My daughter suffers from ADHD. I don’t understand what it really means. Since the pandemic has begun and school is out, it has been difficult to hold her attention at home.
ADHD stands for Attention Deficit Hyperactivity Disorder which is usually categorized by certain behaviors found in children. The range of symptoms vary in individuals and is categorized in three categories.
- Predominantly Inattentive
- Predominantly Hyperactive-Impulsive, and
- Combined Inattentive/hyperactive-impulsive.
Your daughter’s diagnosis will fall in one of these categories based on her symptoms. While the summer usually has kids jumping for joy, parents are tasked with trying to find ways to occupy their child’s time during the time that school is not in session. However, now that we are undergoing a world-wide pandemic, parents have to be even more creative in finding summertime activities for their children. For a child with ADHD, this can be twice as difficult. It is important to develop structures similar to what they may be used to experiencing while in school. For example: incorporate time management strategies and stress management strategies into your activities. Because summer activities may be canceled, try creating an at-home-summer camp just for her complete with a schedule and breaks. Look for interactive zoom activities and games. Do not overwhelm her with too much at one time; that’s why planning is important.
Dr. Beal, I’m an African American female. I turned 47 a week ago. I know I need to have regular counseling sessions with a mental health professional. I have had four counselors in the past seven years. I really feel as if I need an African American female psychiatrist over the age of 40. Who/what type of counselor should I seek? How do you know if it’s a good fit?
Finding the right mental health professional is just as important as finding any other type of professional. You appear to be looking for someone who can identify with you as a person as you share your concerns. There were two terms used in your question. Let’s clarify them to help you find the right person: both are trained to address mental health illness but may function in different capacities. I will use the term psychologist versus psychiatrist to explain their training and functions. Both will hold doctorate degrees but a psychologist is trained to study the mind and human behavior. A psychiatrist is a medical doctor who can prescribe medication, whereas a psychologist is not, and instead offers assessments and psychotherapy. Psychologists focus on the treatment through psychotherapy and other techniques A third group of mental health professionals are counselors, therapists and social workers. They could be a masters level or doctorate level person. Their training is similar and their primary job also would be to provide counseling only. Most mental health professionals have identified a specialty area to help a person manage the issues in their everyday life. The ability to connect with your therapist will help with your healing process. Here are a few tips in finding the right person:
- Determine the type of person you think you need.
- Contact their office and ask about their specialty areas.
- Sometimes you may be able to speak to the person directly to share your concerns, and hear their responses.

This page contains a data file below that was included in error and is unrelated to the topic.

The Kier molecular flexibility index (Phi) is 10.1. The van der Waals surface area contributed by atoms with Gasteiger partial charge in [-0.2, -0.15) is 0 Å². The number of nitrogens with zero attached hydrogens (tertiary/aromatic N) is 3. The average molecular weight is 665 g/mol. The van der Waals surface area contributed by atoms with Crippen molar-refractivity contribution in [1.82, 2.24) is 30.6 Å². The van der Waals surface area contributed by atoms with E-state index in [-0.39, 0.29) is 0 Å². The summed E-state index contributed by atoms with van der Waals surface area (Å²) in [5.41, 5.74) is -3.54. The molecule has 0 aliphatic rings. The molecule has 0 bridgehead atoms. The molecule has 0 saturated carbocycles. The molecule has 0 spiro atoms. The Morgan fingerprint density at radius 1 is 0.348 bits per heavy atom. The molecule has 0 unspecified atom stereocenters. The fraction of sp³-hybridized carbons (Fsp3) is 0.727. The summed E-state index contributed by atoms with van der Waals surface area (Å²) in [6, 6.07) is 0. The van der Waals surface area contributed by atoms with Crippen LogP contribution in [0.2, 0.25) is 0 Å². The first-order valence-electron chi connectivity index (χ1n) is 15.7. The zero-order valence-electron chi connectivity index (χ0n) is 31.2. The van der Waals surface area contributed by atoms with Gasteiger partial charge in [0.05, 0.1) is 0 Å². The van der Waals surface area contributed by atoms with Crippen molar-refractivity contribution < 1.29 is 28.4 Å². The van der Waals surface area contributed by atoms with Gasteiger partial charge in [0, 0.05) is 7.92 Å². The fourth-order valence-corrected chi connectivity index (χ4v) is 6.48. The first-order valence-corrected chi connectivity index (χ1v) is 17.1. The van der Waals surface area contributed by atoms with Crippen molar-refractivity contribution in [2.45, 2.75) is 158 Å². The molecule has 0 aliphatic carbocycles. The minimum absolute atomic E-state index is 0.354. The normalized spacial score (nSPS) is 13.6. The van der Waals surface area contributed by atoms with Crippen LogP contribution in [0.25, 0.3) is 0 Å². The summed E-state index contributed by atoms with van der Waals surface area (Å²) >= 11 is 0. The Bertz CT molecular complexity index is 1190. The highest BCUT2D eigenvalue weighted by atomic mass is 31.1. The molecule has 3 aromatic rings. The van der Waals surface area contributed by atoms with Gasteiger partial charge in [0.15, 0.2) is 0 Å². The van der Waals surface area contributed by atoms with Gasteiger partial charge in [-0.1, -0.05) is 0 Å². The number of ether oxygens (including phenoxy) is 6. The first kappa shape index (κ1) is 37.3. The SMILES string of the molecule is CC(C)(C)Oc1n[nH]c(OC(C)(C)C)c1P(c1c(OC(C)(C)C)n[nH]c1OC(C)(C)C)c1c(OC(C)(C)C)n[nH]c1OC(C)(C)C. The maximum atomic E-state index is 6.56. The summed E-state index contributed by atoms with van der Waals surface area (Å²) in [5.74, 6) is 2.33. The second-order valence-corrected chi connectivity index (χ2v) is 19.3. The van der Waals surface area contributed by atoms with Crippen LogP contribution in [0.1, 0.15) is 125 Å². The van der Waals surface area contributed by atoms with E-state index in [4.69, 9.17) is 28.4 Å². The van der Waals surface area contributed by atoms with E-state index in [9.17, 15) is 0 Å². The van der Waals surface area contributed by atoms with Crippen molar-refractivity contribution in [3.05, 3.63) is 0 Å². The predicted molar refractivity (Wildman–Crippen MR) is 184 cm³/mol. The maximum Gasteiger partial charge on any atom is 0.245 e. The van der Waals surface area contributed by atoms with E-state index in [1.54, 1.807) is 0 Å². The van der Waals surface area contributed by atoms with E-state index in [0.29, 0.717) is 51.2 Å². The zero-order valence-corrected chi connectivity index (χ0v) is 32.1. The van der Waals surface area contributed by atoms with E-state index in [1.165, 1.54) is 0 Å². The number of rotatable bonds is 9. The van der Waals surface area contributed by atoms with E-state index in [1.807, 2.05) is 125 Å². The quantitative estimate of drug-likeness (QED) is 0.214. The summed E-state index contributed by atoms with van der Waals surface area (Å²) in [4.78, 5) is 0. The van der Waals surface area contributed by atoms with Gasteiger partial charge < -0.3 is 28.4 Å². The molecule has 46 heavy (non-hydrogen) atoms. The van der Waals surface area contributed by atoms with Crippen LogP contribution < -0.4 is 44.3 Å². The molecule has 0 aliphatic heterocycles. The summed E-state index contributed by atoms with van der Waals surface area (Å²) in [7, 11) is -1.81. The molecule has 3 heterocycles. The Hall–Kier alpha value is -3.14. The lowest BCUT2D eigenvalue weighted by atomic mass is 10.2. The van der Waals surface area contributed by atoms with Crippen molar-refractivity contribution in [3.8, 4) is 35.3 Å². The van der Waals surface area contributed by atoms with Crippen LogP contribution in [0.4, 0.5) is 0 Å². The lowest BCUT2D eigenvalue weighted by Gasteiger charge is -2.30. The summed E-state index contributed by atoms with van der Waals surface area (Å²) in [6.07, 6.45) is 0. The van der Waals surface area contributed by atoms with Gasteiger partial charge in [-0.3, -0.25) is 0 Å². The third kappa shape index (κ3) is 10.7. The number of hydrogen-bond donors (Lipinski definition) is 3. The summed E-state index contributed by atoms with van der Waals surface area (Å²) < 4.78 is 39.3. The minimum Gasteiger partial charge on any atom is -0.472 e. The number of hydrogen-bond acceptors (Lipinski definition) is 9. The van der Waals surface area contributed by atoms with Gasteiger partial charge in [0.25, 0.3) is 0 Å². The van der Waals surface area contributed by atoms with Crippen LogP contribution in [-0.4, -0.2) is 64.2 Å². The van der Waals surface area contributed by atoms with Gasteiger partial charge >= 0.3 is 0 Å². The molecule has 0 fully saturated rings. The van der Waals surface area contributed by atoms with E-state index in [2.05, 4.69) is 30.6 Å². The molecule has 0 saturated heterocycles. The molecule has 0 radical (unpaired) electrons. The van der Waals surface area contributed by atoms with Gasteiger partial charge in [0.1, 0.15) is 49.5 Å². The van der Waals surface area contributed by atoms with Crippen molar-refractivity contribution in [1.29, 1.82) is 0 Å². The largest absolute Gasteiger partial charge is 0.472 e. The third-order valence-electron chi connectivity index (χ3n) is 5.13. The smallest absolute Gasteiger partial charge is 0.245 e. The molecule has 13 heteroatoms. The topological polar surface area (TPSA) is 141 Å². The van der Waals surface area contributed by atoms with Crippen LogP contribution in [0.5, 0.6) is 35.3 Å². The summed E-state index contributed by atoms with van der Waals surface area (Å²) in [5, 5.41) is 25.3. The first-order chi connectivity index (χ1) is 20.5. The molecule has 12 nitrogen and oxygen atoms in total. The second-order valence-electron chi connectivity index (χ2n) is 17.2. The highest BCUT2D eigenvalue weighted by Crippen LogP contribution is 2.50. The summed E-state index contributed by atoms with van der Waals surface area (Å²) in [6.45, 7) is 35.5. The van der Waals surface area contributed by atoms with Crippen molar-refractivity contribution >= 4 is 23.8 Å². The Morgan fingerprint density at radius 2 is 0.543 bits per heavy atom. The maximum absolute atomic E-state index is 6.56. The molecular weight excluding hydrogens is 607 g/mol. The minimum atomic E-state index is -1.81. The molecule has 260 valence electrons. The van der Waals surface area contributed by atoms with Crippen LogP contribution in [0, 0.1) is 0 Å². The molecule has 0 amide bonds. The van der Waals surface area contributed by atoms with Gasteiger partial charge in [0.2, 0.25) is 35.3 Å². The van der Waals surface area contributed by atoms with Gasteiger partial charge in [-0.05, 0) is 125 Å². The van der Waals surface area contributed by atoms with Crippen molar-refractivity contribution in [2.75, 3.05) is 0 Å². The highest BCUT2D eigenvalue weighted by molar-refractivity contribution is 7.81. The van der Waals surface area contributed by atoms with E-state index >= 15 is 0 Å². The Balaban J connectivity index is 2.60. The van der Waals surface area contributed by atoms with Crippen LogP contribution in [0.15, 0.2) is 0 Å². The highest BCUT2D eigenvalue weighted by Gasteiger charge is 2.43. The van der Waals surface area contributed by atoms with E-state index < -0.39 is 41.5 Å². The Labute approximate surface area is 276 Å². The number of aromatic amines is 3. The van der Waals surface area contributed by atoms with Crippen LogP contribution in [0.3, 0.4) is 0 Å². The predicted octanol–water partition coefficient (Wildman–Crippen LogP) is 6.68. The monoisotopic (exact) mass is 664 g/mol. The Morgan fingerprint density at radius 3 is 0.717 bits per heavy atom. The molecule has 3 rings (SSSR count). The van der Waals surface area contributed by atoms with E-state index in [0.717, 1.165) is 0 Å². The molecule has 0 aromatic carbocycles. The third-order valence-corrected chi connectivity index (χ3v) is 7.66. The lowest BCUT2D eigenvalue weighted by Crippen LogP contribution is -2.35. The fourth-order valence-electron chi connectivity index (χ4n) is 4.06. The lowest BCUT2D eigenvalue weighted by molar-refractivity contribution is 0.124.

- If you cannot find someone ask your insurance company for help finding a person.
- If you find a person that is not in your network, talk to the insurance company about a single case agreement with the provider.
I relocated to the Houston area a few months before the pandemic. With no family in the area it has been difficult to cope with the new normal on a daily basis. I consider myself an extrovert and love people. About two months ago I was feeling like I had made the wrong choice.
During this pandemic and suggested restrictions to combat COVID-19, there are changes in the way people are accustomed to interacting with each other and this can facilitate stress, especially if you are an extrovert. Moving to a new city by yourself can also be a major stressor. Collectively, the change can provide loneliness as you settle in and are trying to develop new relationships. Finding a new community to volunteer or connecting with a church is also difficult at this time. Reach out to your family and friends back home. Stay connected through calls, Facetime, or Zoom. Talk to your co-workers and ask for suggestions about places to eat or visit once this pandemic is over. Now that mostly all services are virtual, finding an online community through Facebook or other social platforms could also be beneficial. Developing and sticking to a schedule that includes daily exercise and outdoor time is another way to mitigate the negative thoughts that may creep up at times. Finally, if you feel you may need professional help, counseling services are also virtual and online. Lastly, use this time to take a class or a course you have wanted to take just for fun. Don’t isolate yourself !!!! “ Stay Connected.”
Houston Independent School District COVID-19 Mental Health Hotline “Let’s Stay Connected” (Open and available to parents, students, and staff) – (713) 556-1340
Finding a therapist:
- Houston Association of Black Psychologists
- African American Psychiatrists in the Houston Area
- Association of Black Social Workers: Houston Chapter